Morcher licensed Dr. Masket’s anti-dysphotopic IOL design, and the lens received the CE mark for the first version of the lens (Morcher 90S) in 2014. Five surgeons implanted the 90S lens in 39 eyes.
Within the series, not 1 eye exhibited negative dysphotopsia, 3 developed capsule block, and 2 developed iris-optic capture where the iris became caught in the margin of the optic groove.
Among the 48 eyes implanted with the second version of the lens that incorporated fenestration, there were no cases of negative dysphotopsia or capsule block, but optic capture occurred in 5 eyes.
“Of the 7 cases that developed optic capture with the first 2 versions of the IOL, 5 required reoperation, and 2 requested explantation,” Dr. Masket said.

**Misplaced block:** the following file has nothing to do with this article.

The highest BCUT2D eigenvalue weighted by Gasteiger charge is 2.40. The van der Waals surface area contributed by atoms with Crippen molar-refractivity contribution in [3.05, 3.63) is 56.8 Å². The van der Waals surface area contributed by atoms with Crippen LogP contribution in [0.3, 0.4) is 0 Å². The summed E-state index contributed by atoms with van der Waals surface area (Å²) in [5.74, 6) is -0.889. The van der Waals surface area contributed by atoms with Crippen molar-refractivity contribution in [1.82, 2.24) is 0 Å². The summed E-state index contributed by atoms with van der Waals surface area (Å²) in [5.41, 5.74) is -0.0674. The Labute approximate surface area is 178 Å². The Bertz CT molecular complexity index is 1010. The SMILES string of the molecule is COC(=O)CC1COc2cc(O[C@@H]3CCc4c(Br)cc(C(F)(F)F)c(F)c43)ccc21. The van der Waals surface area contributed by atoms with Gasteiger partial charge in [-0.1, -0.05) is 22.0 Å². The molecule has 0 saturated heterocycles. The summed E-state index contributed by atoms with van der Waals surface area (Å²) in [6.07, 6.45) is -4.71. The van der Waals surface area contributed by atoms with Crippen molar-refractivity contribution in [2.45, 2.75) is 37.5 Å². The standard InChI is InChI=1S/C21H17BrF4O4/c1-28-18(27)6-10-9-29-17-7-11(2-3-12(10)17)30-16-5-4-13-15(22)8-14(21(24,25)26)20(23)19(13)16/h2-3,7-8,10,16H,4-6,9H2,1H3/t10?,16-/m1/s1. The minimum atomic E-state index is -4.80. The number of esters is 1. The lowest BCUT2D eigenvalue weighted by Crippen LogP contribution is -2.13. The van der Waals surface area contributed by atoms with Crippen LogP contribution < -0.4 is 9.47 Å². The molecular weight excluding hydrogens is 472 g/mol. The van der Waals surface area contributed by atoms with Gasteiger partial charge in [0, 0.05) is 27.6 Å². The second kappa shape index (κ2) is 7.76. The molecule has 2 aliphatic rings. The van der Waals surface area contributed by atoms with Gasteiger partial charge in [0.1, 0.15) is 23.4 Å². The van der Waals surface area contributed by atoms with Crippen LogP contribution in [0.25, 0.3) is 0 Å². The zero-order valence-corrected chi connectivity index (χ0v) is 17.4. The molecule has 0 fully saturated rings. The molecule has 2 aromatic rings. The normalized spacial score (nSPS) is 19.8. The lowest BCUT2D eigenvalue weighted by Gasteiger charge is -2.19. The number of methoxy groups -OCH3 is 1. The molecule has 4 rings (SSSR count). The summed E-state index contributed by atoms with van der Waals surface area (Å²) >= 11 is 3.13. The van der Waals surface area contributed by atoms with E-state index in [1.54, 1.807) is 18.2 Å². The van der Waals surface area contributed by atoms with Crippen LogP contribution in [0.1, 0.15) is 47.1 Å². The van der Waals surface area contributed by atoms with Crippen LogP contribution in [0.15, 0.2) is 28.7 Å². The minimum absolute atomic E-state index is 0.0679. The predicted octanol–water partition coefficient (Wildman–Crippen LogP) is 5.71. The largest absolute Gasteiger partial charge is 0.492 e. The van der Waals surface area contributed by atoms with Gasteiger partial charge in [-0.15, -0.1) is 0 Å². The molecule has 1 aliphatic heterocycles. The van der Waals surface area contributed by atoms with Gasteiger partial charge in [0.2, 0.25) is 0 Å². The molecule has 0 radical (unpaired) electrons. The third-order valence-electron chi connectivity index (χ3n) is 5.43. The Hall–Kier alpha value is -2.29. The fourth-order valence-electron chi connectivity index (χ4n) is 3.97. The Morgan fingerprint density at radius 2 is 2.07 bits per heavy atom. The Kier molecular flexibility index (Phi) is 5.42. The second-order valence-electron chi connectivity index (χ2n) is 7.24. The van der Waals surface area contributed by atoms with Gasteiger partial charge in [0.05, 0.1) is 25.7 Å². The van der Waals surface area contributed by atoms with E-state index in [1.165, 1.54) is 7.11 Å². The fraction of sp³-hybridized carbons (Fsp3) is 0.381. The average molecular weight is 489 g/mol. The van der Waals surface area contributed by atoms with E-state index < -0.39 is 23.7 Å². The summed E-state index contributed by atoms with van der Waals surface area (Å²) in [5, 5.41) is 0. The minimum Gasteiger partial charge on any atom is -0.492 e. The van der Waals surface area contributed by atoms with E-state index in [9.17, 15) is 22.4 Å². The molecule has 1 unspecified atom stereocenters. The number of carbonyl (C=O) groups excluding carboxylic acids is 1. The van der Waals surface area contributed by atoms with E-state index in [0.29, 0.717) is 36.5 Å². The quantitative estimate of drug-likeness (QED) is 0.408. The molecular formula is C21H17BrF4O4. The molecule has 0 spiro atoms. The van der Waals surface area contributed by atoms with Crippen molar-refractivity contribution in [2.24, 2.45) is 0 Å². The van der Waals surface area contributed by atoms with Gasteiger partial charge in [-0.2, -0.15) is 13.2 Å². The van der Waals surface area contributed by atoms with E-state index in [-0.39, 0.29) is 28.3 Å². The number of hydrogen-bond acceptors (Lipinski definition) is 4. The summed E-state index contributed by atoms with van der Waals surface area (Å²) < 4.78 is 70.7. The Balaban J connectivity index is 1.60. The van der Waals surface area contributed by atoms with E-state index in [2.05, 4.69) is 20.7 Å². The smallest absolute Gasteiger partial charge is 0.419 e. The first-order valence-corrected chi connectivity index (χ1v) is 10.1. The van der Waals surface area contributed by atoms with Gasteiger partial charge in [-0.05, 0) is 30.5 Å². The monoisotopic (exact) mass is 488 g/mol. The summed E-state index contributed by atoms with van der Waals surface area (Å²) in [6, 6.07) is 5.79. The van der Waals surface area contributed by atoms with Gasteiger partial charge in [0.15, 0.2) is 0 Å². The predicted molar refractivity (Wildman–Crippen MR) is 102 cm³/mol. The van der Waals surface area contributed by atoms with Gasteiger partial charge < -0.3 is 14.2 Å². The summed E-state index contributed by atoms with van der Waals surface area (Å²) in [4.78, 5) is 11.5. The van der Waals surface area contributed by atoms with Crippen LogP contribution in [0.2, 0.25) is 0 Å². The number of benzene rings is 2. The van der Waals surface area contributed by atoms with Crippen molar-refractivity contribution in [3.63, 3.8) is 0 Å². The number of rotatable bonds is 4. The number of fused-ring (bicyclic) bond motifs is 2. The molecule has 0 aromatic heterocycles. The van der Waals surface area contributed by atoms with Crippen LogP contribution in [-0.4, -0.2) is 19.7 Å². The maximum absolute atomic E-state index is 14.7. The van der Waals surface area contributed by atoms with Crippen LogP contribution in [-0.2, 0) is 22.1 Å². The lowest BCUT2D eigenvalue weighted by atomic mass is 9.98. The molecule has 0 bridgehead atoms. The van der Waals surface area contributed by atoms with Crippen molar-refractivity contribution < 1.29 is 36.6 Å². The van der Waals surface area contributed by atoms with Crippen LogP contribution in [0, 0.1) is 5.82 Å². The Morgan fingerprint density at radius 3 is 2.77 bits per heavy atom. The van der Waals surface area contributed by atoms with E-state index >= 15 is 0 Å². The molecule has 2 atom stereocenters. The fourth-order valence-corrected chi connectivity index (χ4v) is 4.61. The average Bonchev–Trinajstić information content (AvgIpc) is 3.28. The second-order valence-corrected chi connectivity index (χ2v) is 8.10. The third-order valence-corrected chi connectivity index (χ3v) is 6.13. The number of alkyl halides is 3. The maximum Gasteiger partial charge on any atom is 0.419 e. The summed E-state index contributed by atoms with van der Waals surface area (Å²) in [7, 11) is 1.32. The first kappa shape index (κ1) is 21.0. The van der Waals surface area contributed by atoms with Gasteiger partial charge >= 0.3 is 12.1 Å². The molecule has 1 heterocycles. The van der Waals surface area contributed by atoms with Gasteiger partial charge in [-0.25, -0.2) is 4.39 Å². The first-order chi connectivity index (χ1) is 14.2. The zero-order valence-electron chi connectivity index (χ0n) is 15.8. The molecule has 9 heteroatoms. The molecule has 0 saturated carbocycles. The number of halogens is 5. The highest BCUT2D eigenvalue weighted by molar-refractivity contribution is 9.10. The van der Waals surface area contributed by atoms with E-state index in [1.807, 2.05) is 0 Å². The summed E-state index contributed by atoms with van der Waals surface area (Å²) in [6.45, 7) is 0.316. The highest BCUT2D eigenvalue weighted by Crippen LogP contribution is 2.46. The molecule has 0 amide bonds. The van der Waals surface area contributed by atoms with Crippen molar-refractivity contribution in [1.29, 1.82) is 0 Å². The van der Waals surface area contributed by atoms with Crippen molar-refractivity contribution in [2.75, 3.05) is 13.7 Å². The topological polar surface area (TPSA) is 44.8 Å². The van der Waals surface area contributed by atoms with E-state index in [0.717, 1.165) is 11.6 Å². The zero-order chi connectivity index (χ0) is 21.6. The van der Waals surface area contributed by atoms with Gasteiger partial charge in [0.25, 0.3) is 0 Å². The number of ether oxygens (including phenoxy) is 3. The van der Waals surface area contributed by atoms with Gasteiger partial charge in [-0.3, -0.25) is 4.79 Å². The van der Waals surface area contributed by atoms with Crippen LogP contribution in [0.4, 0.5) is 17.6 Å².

To address the problem of iris-optic capture, Dr. Masket considered the potential causes and determined that the primary culprit was the thickness of the hydrophilic optic.
“We have not seen iris capture in any eyes where we performed reverse optic capture for implantation of a thin hydrophobic lens,” Dr. Masket said. “When we considered potential cures, we increased the diameter of the anterior part of the optic, reducing the opportunity for the pupil margin to reach the optic edge. In addition, we added carbachol to the intraoperative protocol to constrict the pupil for the first few days after surgery.”
Dr. Masket also believes that meticulous wound management is important for preventing iris-optic capture considering that wound leak leading to anterior chamber shallowing may play a role.